For the benefit of first-time readers of our blog, we believe education is one of Ireland’s biggest selling points for overseas companies looking to set up operations here.
Of course, if you are a frequent reader of these pages you’ll know we have covered this topic many times.
- we wrote about Beckman Coulter describing the ‘high calibre’ workforce in Ireland as a reason for growing their presence here.
- we highlighted our skilled workforce as one of six key reasons companies decide to set up in Ireland
- we discovered that our education system helped us rank 2ndin the KOF Globalisation Index.
The story just got even better.
During the summer months it was announced that Ireland will get its first Technological University (TU Dublin).
The new TU Dublin will be a merger between Dublin Institute of Technology (DIT) in Grangegorman, Institute of Technology Tallaght and Institute of Technology Blanchardstown.
Once up and running, TU Dublin will be the largest third level education institution in Ireland with a student population of almost 30,000.
This decision again demonstrates how joined up the education system is with industry, making sure that the skills young adults develop are transferable to the available job opportunities that employers have or will have in the future.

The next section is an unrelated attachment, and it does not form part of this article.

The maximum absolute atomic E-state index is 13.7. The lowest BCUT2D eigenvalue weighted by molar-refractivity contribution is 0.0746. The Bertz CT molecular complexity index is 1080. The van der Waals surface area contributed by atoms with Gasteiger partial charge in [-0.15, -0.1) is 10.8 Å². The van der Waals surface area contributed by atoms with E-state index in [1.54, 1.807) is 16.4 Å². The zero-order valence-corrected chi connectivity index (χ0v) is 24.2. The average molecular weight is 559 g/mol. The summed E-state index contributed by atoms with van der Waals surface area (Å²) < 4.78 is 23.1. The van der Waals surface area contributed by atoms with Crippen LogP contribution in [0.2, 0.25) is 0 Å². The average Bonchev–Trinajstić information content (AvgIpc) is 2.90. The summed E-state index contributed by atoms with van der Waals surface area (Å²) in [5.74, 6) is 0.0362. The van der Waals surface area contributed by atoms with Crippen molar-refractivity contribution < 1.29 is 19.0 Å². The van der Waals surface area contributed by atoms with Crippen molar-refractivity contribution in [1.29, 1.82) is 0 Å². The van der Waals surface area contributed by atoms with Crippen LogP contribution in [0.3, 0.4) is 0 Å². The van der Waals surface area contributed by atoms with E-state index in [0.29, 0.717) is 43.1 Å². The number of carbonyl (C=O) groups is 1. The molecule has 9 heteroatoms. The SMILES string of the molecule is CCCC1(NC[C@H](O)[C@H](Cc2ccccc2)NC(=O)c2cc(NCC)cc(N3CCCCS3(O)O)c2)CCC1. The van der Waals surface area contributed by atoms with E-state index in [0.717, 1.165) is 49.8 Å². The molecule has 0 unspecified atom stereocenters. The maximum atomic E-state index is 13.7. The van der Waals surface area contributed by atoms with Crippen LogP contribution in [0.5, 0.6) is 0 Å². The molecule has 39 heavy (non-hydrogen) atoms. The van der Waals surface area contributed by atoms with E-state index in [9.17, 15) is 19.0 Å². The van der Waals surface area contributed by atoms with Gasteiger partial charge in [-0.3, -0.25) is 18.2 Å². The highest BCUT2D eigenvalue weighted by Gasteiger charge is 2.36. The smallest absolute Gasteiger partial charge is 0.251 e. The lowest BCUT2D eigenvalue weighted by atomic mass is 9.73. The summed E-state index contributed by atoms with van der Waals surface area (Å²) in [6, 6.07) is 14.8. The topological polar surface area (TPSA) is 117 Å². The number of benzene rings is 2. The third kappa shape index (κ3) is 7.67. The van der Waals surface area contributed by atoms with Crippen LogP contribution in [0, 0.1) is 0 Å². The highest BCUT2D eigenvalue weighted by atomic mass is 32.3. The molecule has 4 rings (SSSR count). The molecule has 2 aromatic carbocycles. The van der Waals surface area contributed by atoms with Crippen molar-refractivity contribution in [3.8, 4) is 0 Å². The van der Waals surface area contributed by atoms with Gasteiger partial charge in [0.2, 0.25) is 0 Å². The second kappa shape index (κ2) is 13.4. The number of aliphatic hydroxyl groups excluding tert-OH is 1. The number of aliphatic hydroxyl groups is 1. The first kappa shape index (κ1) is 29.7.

The Thriving Irish Technology Sector
The technology sector is an important part of the Irish economy.
Microsoft was one of the first major tech companies to land on these shores over 30 years ago. The software sector now employs 24,000 people across 900 companies, which are a mix of multinational and indigenous firms. This generates €16 billion in exports annually.
Google has established its European Headquarters after setting up its first office here 15 years ago. Since then social media giants Facebook, Twitter and LinkedIn have joined the ranks of companies that call Ireland home. The Information Communications Technology sector employs over 37,000 people and exports €35 billion annually from Ireland.
It has taken the Institutes seven years of planning to get the government’s approval to launch the university but the reward for the time and effort committed will be huge.
The technology sector has evolved so much in the last few decades. Technology is too broad a description for the companies that operate here.
In addition to software, chip makers and information communications companies, there are cloud computing, SaaS, IoT, clean tech and medical technology companies in operation. It’s crucial that the country meets the human resource needs of these companies; and educating Irish school leavers through the appropriate courses is the logical conclusion.
Of course, not all the roles can or need to be filled by Irish people. Enterprise Ireland and the IDA have created the Tech Life Ireland hub as a means for overseas talent to identify job opportunities in Ireland.
Are you part of a tech firm looking to expand overseas?
Smart MBS can help you realise your international aspirations.
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